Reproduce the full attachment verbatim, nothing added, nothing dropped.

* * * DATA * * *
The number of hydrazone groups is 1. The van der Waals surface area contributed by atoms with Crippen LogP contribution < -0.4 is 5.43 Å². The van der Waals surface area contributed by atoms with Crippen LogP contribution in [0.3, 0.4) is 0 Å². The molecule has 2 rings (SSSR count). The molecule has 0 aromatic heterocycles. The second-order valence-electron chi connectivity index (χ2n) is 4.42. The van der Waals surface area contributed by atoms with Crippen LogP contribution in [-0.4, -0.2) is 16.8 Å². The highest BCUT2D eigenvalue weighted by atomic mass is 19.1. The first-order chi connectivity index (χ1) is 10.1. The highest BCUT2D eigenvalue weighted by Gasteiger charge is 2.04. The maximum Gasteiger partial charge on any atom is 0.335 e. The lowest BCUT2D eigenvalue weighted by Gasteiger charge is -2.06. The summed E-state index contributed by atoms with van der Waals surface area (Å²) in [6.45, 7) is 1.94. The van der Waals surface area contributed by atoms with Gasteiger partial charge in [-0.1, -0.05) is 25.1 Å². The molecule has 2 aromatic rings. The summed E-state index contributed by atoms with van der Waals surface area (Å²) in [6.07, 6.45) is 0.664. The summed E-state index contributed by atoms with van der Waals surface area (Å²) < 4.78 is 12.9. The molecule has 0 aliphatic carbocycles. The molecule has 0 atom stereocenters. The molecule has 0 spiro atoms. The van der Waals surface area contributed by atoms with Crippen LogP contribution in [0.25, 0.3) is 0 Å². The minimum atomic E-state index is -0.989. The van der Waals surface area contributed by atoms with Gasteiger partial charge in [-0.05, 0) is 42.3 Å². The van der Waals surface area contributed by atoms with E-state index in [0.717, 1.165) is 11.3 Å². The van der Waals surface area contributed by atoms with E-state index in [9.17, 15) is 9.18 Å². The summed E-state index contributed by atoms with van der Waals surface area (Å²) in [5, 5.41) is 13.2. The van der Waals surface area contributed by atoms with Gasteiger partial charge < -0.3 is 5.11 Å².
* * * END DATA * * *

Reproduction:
The number of hydrazone groups is 1. The van der Waals surface area contributed by atoms with Crippen LogP contribution < -0.4 is 5.43 Å². The van der Waals surface area contributed by atoms with Crippen LogP contribution in [0.3, 0.4) is 0 Å². The molecule has 2 rings (SSSR count). The molecule has 0 aromatic heterocycles. The second-order valence-electron chi connectivity index (χ2n) is 4.42. The van der Waals surface area contributed by atoms with Crippen LogP contribution in [-0.4, -0.2) is 16.8 Å². The highest BCUT2D eigenvalue weighted by atomic mass is 19.1. The first-order chi connectivity index (χ1) is 10.1. The highest BCUT2D eigenvalue weighted by Gasteiger charge is 2.04. The maximum Gasteiger partial charge on any atom is 0.335 e. The lowest BCUT2D eigenvalue weighted by Gasteiger charge is -2.06. The summed E-state index contributed by atoms with van der Waals surface area (Å²) in [6.45, 7) is 1.94. The van der Waals surface area contributed by atoms with Gasteiger partial charge in [-0.1, -0.05) is 25.1 Å². The molecule has 2 aromatic rings. The summed E-state index contributed by atoms with van der Waals surface area (Å²) in [6.07, 6.45) is 0.664. The summed E-state index contributed by atoms with van der Waals surface area (Å²) < 4.78 is 12.9. The molecule has 0 aliphatic carbocycles. The molecule has 0 atom stereocenters. The molecule has 0 spiro atoms. The van der Waals surface area contributed by atoms with Crippen LogP contribution in [0.25, 0.3) is 0 Å². The minimum atomic E-state index is -0.989. The van der Waals surface area contributed by atoms with Gasteiger partial charge in [-0.05, 0) is 42.3 Å². The van der Waals surface area contributed by atoms with E-state index in [0.717, 1.165) is 11.3 Å². The van der Waals surface area contributed by atoms with E-state index in [9.17, 15) is 9.18 Å². The summed E-state index contributed by atoms with van der Waals surface area (Å²) in [5, 5.41) is 13.2. The van der Waals surface area contributed by atoms with Gasteiger partial charge < -0.3 is 5.11 Å².